Yoga for Climbers

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I picked up my medieval torture devices, a foam block and a strap, and flopped into the corner of the Berkeley Ironworks yoga room. The next 75 minutes could kill me.

“Do you think yoga helps with climbing?” I asked a few of my friends. In the past week, I attended five different yoga classes in an effort to become a better climber. My friends bounced back and forth about the worthiness of yoga. 

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Nelly high steps through the redpoint crux on Beerrun (5.13a) at Rifle

“I kind of doubt it,” replied professional climber Alex Honnold. “Maybe for you it might help since your flexibility isn’t so good. Of course no amount of yoga is going to bend the rod in your back.” Honnold believes that only climbing will make you a better climber. 

 Katie Lambert, an Eddie Bauer climbing athlete, seemed to have a more positive approach towards it. “I will say it helps by 1) increasing flexibility 2) helps focus on the breath while in hard to hold positions- super helpful for climbing 3)helps balance the body 4) helps with small stabilizing muscles. ” 

“Only if the things that yoga improves are a weakness of yours,” replied Kris Hampton, a professional climbing trainer.

“Only if the style of yoga you choose makes use of a finger board,” quipped Smith Rock master climber Bruce Adams.

Over the course of 15 years of climbing, fellow rock jocks have asked me if I wanted to perform some sun salutations at the crag, hit up the local yoga studio or enjoy some Saturday night Bikram. When asked to joing these yoga adventures, I’ve always responded, “Nah, I’mma stay.” Yoga scared me. It seemed so difficult and intimidating. I knew if I wanted to grow as a climber, I would need to branch out. What was the worst that could happen?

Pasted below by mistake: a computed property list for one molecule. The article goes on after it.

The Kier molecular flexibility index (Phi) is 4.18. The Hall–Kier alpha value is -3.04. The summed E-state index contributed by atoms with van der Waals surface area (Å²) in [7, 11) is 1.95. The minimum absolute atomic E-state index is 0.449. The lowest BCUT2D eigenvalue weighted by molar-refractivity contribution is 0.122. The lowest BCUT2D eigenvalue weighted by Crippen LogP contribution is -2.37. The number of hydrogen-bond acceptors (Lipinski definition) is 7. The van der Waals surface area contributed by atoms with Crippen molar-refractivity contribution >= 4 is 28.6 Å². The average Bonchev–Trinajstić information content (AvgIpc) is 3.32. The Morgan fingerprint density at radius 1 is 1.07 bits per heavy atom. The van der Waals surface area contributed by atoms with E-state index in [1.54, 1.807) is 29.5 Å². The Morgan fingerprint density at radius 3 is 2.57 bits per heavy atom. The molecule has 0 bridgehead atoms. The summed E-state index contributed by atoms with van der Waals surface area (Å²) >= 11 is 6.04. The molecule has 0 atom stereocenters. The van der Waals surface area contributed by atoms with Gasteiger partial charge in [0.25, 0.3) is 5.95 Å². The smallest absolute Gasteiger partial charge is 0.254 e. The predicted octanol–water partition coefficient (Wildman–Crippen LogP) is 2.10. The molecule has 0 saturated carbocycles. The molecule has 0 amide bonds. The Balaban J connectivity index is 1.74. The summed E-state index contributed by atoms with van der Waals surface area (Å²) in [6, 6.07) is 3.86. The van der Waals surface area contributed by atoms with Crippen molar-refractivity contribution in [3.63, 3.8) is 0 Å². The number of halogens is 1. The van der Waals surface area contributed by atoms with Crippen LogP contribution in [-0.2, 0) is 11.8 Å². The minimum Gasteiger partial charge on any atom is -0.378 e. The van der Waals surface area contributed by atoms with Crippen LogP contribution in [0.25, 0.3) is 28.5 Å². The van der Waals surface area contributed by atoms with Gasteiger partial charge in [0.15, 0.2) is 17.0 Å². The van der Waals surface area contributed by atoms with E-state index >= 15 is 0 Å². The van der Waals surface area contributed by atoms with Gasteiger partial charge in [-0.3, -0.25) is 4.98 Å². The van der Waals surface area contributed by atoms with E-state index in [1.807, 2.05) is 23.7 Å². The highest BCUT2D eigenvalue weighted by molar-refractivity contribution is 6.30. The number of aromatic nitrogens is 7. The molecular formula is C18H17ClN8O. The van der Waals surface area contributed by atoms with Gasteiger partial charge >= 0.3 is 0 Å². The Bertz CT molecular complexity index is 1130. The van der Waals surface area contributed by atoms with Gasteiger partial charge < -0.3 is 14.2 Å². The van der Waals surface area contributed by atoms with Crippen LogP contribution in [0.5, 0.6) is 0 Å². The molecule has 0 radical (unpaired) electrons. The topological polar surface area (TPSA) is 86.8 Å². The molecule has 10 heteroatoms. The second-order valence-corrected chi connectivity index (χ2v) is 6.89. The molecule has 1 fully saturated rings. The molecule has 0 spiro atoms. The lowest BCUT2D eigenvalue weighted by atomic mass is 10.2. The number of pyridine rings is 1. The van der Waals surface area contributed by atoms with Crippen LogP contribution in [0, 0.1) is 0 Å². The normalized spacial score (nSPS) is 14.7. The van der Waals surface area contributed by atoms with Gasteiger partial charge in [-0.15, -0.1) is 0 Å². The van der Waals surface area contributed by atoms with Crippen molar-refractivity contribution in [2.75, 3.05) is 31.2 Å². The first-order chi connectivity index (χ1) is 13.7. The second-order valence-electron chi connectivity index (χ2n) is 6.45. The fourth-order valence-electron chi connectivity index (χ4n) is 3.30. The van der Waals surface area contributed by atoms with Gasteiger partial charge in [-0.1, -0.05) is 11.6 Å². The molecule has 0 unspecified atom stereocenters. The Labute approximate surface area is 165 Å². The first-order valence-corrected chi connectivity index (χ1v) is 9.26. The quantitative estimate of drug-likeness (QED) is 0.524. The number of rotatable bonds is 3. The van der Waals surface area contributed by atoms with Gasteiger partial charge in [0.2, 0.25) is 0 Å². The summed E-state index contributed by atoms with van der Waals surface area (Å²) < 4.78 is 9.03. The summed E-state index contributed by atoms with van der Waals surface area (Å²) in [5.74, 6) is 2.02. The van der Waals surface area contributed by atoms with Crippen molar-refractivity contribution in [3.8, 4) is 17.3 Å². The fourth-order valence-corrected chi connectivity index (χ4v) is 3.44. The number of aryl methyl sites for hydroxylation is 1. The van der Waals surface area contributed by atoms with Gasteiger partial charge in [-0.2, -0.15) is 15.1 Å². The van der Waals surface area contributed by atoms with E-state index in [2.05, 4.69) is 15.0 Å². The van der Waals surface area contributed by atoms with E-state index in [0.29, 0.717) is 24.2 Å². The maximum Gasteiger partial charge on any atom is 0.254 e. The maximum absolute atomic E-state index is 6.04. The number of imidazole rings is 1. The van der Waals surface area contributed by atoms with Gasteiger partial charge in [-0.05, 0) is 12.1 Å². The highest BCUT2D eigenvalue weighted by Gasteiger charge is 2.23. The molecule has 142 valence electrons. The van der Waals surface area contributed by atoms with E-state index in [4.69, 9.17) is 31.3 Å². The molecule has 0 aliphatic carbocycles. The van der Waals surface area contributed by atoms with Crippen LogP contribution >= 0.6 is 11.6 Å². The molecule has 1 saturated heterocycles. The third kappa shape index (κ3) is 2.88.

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Lil Ben shows his flexibility on the Egg (v11) in the forest of Squamish.

On my first class, my eyes darted across the room, searching for how to put my left leg over my right arm while standing on my fingers. The instructor went through pidgeon pose, warrior 2 and other stretches. Across from me, a tank top clad yogi with pushed from a handstand into a split. The instructor put her hands on my, twisted my arm, swiveled my ankle and straightened my hips. The stretch felt brutal. I wanted to leave the class immediately. I could be shoveling the pig pens out at the farm in Sonora. I could be free soloing El Cap. I could be doing anything easier and less terrifying than these yoga moves.

The Touchstone gyms offer a variety of Vinyasa, flow, power and acro classes. The morning classes, afternoon and evening classes made it easy to work into my constantly changing schedule. After a few classes, I learned the different teachers styles and who some of the regular students were. 

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Coping a stem rest and splaying the feet out on the crux pitch of the Vortex (5.12+). Gabe Mange photo.The second class felt easier. The third class felt even better. By the fourth class, I knew the basic poses. I felt slightly less rigid. My climbing seemed to be improving a little. It’s difficult to tell if the yoga caused this or if it was because I was climbing more in the gym and being more specific about my training. The classes certainly made me feel better. My body felt a lot more limber and I was breathing better while climbing. While these may not translate directly to climbing, they help with my overall health and being healthy means being able to climb harder.

At the end of class, the instructor demonstrated savasana pose. Translated to English this position means “nap time.” I decided Yoga wasn’t so bad.